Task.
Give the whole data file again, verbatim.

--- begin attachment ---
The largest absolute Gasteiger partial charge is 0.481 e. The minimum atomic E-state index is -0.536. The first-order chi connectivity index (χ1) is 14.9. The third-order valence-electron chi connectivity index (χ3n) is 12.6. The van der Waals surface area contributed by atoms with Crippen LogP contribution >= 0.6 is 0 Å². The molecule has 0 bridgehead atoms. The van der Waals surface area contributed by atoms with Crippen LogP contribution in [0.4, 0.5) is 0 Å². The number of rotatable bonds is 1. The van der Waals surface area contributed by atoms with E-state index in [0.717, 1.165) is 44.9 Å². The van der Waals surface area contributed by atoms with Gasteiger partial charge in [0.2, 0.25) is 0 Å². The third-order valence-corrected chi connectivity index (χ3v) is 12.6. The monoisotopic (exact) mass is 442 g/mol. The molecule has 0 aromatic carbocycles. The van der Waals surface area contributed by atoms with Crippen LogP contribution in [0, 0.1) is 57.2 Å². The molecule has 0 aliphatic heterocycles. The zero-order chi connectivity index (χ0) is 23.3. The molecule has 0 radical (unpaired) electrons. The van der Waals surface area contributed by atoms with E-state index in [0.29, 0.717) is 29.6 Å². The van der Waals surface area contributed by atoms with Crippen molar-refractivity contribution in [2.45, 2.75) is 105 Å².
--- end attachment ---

The largest absolute Gasteiger partial charge is 0.481 e. The minimum atomic E-state index is -0.536. The first-order chi connectivity index (χ1) is 14.9. The third-order valence-electron chi connectivity index (χ3n) is 12.6. The van der Waals surface area contributed by atoms with Crippen LogP contribution >= 0.6 is 0 Å². The molecule has 0 bridgehead atoms. The van der Waals surface area contributed by atoms with Crippen LogP contribution in [0.4, 0.5) is 0 Å². The number of rotatable bonds is 1. The van der Waals surface area contributed by atoms with E-state index in [0.717, 1.165) is 44.9 Å². The van der Waals surface area contributed by atoms with Gasteiger partial charge in [0.2, 0.25) is 0 Å². The third-order valence-corrected chi connectivity index (χ3v) is 12.6. The monoisotopic (exact) mass is 442 g/mol. The molecule has 0 aromatic carbocycles. The van der Waals surface area contributed by atoms with Crippen LogP contribution in [0, 0.1) is 57.2 Å². The molecule has 0 aliphatic heterocycles. The zero-order chi connectivity index (χ0) is 23.3. The molecule has 0 radical (unpaired) electrons. The van der Waals surface area contributed by atoms with E-state index in [0.29, 0.717) is 29.6 Å². The van der Waals surface area contributed by atoms with Crippen molar-refractivity contribution in [2.45, 2.75) is 105 Å².